At least 24 believed dead in suspected arson attack on Japan animation studio

At least 24 believed dead in suspected arson attack on Japan animation studio

TOKYO - At least 24 people are feared dead in a suspected arson attack on an animation company in the Japanese city of Kyoto on Thursday (July 18), a fire department official told AFP.

The official said one person had been found on the second floor of the building "in cardio-respiratory arrest," a term used in Japan to signify a victim's death before it is officially certified.

The official said "10 or more people" were found in the same condition on the stairs from the second floor to the roof, bringing the total toll in the blaze so far to at least 24.

Officials had already confirmed one death earlier in the blaze.

Police said the fierce blaze appeared to have been started deliberately but there was no immediate information on a possible motive.

Officials said 35 people had been injured in the fire, 10 of whom were in serious condition, and local media said around 70 people were believed to have been in the building when the fire started.

Footage of the blaze showed thick white smoke pouring from the windows of the three-storey building. Its facade was charred black on much of one side where the flames had shot out of the windows.

"Rescue operations are continuing, and we are trying to bring out several victims who are trapped inside... including ones who may not be able to move by themselves," a second fire department spokesman said.

"We can't immediately determine their condition," he said.

The fire department said it began receiving calls around 10.35am (9.35am Singapore time) about the fire at the studio belonging to Kyoto Animation.

"Callers reported having heard a loud explosion from the first floor of Kyoto Animation and seeing smoke," a fire department spokesman said.

Police said they were still investigating the cause of the fire but it was a suspected arson attack.

"A man threw a liquid and set fire to it," a Kyoto prefecture police spokesman told AFP.

Public broadcaster NHK reported that a man had been detained in connection with the blaze and was later taken to hospital for treatment.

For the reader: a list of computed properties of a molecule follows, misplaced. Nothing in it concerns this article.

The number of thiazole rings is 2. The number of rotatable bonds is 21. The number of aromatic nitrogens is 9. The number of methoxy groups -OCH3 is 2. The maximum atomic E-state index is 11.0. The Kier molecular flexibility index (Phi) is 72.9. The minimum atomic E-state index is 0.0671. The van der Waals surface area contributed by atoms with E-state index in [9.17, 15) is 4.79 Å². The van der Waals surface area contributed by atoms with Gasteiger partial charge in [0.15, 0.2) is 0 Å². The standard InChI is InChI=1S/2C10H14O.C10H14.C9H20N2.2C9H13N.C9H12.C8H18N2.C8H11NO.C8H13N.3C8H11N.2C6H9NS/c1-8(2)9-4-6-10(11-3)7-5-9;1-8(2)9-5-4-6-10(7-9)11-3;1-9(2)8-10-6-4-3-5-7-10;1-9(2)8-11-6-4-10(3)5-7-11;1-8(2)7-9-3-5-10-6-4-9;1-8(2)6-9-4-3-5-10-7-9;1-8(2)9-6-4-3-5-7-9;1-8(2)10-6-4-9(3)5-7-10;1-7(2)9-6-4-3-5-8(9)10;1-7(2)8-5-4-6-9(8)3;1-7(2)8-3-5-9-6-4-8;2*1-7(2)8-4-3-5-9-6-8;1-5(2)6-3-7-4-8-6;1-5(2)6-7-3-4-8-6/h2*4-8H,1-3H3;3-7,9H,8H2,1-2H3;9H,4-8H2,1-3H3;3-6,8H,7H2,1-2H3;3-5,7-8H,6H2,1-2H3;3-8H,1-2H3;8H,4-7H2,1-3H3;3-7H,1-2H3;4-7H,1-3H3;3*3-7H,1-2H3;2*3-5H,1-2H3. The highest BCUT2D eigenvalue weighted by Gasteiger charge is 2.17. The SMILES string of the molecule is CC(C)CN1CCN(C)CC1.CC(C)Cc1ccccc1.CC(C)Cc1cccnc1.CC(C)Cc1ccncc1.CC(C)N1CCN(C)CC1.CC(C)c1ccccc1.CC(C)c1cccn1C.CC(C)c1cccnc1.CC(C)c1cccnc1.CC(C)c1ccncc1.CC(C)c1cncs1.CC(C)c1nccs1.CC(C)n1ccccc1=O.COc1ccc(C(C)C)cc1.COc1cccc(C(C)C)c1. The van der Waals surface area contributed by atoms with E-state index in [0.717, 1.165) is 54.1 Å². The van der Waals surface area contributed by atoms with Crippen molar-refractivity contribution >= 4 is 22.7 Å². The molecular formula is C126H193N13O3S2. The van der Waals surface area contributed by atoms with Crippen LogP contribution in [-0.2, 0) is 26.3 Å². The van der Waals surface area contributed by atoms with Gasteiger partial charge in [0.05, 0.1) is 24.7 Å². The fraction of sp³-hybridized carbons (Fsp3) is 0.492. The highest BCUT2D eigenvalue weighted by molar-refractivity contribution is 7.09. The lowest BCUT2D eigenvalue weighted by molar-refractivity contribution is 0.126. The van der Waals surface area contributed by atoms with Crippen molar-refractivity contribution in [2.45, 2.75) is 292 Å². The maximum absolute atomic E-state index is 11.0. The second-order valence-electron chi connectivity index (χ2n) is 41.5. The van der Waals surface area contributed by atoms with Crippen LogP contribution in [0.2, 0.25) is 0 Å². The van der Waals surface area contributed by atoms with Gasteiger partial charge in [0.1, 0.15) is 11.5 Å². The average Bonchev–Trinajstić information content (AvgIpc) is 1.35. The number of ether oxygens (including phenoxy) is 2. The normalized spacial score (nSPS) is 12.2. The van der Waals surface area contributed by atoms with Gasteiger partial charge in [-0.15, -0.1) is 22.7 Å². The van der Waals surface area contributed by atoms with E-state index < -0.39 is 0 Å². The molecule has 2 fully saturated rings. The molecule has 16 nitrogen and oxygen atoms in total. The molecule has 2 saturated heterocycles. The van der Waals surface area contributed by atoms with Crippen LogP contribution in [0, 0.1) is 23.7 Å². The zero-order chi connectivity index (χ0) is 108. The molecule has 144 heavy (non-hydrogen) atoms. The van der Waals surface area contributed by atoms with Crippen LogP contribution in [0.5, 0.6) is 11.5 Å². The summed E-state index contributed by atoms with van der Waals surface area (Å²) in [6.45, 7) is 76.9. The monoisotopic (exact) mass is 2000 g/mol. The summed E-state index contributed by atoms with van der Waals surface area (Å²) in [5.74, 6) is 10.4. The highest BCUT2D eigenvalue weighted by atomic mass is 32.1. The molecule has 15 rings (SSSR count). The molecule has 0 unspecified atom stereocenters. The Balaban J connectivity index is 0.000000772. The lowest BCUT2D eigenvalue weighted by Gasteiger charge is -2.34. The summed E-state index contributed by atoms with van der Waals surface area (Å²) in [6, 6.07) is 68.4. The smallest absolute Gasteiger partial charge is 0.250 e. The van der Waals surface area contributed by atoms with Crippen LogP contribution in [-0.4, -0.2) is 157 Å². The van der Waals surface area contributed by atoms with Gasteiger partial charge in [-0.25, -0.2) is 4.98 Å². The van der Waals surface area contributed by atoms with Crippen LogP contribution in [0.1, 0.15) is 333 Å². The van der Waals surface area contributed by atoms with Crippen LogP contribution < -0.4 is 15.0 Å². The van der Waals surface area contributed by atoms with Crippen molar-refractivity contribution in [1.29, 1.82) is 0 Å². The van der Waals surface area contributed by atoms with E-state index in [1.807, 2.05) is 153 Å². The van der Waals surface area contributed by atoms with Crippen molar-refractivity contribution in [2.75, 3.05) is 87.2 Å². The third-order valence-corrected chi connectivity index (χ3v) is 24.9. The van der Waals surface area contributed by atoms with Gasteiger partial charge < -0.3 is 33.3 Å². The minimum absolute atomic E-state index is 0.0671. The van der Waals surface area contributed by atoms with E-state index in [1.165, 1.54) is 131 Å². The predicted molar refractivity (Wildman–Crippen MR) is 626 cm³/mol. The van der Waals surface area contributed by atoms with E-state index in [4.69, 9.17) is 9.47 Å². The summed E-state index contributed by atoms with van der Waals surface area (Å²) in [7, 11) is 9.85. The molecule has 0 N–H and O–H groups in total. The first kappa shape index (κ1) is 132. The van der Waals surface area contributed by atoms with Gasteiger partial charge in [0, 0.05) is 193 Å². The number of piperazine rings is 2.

It reported that the suspect had poured a gasoline-like substance around the building and said "drop dead" as he set fire to it.

Witnesses described a powerful blaze.

"I heard two loud bangs, they sounded like explosions," a man told NHK.

"The fire was raging hard. I saw red flames flaring." A woman living nearby told Kyodo news agency she had seen at least one injured person outside the building.

"A person with singed hair was lying down and there were bloody footprints," the 59-year-old told the local news outlet.

Footage on NHK showed smoke billowing from a low yellow building. Most of the building's windows had been shattered, with the surrounding walls blackened, as small fires could be seen burning on parts of the second and third stories.

There was no immediate statement from the studio, which produced several well-known television anime series, including The Melancholy Of Haruhi Suzumiya and K-ON!



"We are in the process of learning what happened," said a woman who answered the phone at the firm's headquarters in Uji City in the Kyoto region.

"We cannot tell you anything more," she added.

The blaze prompted an outpouring of support from those in Japan's anime industry, one of the country's best-known cultural exports.

"No, I don't know what I should be thinking now," tweeted Yutaka Yamamoto, an animation director who once worked at Kyoto Animation.

"Why, why, why?"

Japanese Prime Minister Shinzo Abe said he was at a "loss for words at so much misery".

"I pray for the peace of the deceased. I would like to express my sympathies to the injured people and pray for a quick recovery," he tweeted.

The country has a famously low crime rate, with violent crime very rare.

Arson is considered a serious crime and people convicted of deliberately setting fires in a country where many people still live in wooden houses can face the death penalty.

A man convicted of setting a fire that killed 16 people in Osaka in 2008 is currently on death row.

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